The (not-so) Definitive Guide to Real Etsy Traffic Sources in Google Analytics

“How do people find my Etsy store?”

I know you’ve asked that question before: it’s one of the best questions you can ask to improve your marketing.

At first, Google Analytics looks like it has all the answers! There it is: direct traffic, referrals, a few from Facebook and other social media… Isn’t that how they got there?

Not quite.

Google “etsy traffic sources” and you’ll find this little Help article from Etsy. In that article it says this:

“Google Analytics shows how people found Etsy.”

So, what’s the difference? Well, that means that any of those traffic sources in Google Analytics could indicate how that person found the Etsy home page or an entirely different shop before they navigated to yours within Etsy. Half your so-called social media traffic could be from other people’s marketing!

Even worse, Google Analytics doesn’t show you how people found your shop within Etsy, which makes up the bulk of your traffic. Etsy search, clicks from favorites or recently viewed, promoted listings – all hidden.

That kinda sucks.

Where’s all the Etsy traffic? Probably stuck in “direct”…

You could just analyse your traffic sources in Shop Stats, but let’s fix it instead.

This guide explains how to use channel definitions and filters to make traffic sources a whole lot more accurate!

This looks much better! Yep, these are the exact same visitors.

(If you’re a beginner, don’t be scared! This is just a copy & paste job.)

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The Etsy Seller’s Guide to Hiding Your Own Visits in Google Analytics

A long time ago, when I worked in retail, I envied the prim, organised merchandisers whose sole responsibility was (as far as I could tell from behind the counter) to fluff around with enticing displays of gifts and stationery.

I know I’m not the only one!

Now as Etsy sellers, we get to “merchandise” our own online shops every day.

Check how our listing thumbnails look all together in the catalogue.

Pour over a new product page to make sure every detail is perfect.

Go through our shop policies with a fine tooth comb to make sure we aren’t accidentally committing to replacing unwanted items with a lifetime supply of Starbucks…

And I know—because I’ve spent my fair share of time there—that we do a lot of this “fluffing around” in our public shop front. You know – the exact same view that our buyers see.

The pages of our shop where our Google Analytics code runs. Those pages.

Oh… I think we have a little problem to fix.

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Introduction to Direct Traffic in Google Analytics

Direct traffic in Google Analytics is one of the first big mysteries you discover. What does it mean? Why does it perform so well? Who are these people?

What is this?

Every other traffic source seems so self-explanatory: Google, Pinterest, organic (search), email… But (direct) / (none). Direct. None. What do these even mean?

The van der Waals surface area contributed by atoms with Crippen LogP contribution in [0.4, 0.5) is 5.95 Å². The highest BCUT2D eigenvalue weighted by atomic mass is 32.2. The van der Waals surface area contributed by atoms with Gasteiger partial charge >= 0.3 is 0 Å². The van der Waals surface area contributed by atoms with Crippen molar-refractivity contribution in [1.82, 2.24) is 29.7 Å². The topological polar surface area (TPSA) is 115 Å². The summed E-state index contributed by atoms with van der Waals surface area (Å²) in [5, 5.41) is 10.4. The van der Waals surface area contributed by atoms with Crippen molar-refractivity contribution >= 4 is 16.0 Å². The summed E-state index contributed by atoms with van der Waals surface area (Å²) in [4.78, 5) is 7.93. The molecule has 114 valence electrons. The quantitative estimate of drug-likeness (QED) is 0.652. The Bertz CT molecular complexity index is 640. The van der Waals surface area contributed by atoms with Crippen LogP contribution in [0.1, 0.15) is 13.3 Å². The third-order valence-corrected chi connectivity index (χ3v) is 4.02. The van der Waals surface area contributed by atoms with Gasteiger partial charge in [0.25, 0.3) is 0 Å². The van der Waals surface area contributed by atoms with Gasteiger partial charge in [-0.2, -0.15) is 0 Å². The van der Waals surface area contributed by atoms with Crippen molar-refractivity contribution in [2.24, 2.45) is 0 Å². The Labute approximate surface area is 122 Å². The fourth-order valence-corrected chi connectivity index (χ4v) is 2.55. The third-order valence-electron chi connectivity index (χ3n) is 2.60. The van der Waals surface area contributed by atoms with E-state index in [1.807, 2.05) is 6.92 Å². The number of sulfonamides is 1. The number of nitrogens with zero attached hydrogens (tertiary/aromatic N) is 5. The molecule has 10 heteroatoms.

No seriously. What IS this? What does it mean and why is there so much of it?

In this guide, you’ll get a thorough but easy to understand introduction to the mystery of Direct Traffic. You’ll learn:

  1. Why “Direct” is fundamentally different from all your other traffic sources
  2. What kind of visits it actually includes
  3. How to keep it “clean”
  4. How to analyze it.
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Track your ads with a Paid Social Channel in Google Analytics

You pay good money for your ads on Facebook, Instagram and Pinterest! So don’t let all that valuable traffic get lumped in with your other visitors from social media, in the generic “Social” Channel.

It’s important to clearly separate social media traffic you’ve paid for (advertising) and organic traffic (from your own and others’ posts). In this guide, we’ll create a new Channel called “Paid Social” that will automagically capture all our social ad visitors, where they can be analyzed separately.

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UTM Campaign tags: marketing pixie dust that you control!

If you’ve hung around here for a while, you’ll have heard a little about UTM Campaign Tags. They are the magic ingredient for making sure that visits from Instagram, Pinterest and anywhere else show up in your Google Analytics reports correctly.

Why doesn’t this happen right in the first place??

To know where a visitor came from, Google Analytics has to listen in to the conversation happening between the visitor’s browser and your website. Often this conversation includes information about the last page the visitor looked at (their traffic source).

This is called “referral” information.

But sometimes, for a whole bunch of technical reasons, it doesn’t have this information or it’s wrong. In many of these cases, the visit will be attributed as “direct” traffic – the catch-all black hole bucket of mysterious visits! – and you’ll never know if your marketing actually worked.